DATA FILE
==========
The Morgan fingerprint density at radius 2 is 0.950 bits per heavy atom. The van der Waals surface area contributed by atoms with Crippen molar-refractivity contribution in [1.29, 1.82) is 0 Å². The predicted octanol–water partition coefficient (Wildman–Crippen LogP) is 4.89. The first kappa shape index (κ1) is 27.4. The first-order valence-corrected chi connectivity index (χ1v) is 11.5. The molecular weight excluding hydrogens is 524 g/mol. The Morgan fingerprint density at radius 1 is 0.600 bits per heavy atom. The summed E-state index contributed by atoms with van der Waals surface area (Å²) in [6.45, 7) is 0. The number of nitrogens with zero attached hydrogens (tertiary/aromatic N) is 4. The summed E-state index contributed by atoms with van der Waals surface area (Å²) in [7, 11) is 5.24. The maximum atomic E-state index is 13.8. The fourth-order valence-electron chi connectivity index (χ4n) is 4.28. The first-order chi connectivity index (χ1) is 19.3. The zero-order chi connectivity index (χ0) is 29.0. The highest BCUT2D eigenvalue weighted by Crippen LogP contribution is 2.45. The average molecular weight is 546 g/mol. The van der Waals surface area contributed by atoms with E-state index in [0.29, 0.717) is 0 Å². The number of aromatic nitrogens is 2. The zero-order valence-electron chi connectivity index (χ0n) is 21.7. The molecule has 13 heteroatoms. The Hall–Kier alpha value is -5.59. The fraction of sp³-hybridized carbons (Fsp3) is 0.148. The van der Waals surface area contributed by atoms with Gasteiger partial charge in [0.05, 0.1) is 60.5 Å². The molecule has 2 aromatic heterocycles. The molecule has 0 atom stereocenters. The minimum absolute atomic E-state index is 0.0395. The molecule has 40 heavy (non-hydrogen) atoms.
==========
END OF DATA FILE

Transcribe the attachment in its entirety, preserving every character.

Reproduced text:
The Morgan fingerprint density at radius 2 is 0.950 bits per heavy atom. The van der Waals surface area contributed by atoms with Crippen molar-refractivity contribution in [1.29, 1.82) is 0 Å². The predicted octanol–water partition coefficient (Wildman–Crippen LogP) is 4.89. The first kappa shape index (κ1) is 27.4. The first-order valence-corrected chi connectivity index (χ1v) is 11.5. The molecular weight excluding hydrogens is 524 g/mol. The Morgan fingerprint density at radius 1 is 0.600 bits per heavy atom. The summed E-state index contributed by atoms with van der Waals surface area (Å²) in [6.45, 7) is 0. The number of nitrogens with zero attached hydrogens (tertiary/aromatic N) is 4. The summed E-state index contributed by atoms with van der Waals surface area (Å²) in [7, 11) is 5.24. The maximum atomic E-state index is 13.8. The fourth-order valence-electron chi connectivity index (χ4n) is 4.28. The first-order chi connectivity index (χ1) is 19.3. The zero-order chi connectivity index (χ0) is 29.0. The highest BCUT2D eigenvalue weighted by Crippen LogP contribution is 2.45. The average molecular weight is 546 g/mol. The van der Waals surface area contributed by atoms with E-state index in [0.29, 0.717) is 0 Å². The number of aromatic nitrogens is 2. The zero-order valence-electron chi connectivity index (χ0n) is 21.7. The molecule has 13 heteroatoms. The Hall–Kier alpha value is -5.59. The fraction of sp³-hybridized carbons (Fsp3) is 0.148. The van der Waals surface area contributed by atoms with Gasteiger partial charge in [0.05, 0.1) is 60.5 Å². The molecule has 2 aromatic heterocycles. The molecule has 0 atom stereocenters. The minimum absolute atomic E-state index is 0.0395. The molecule has 40 heavy (non-hydrogen) atoms.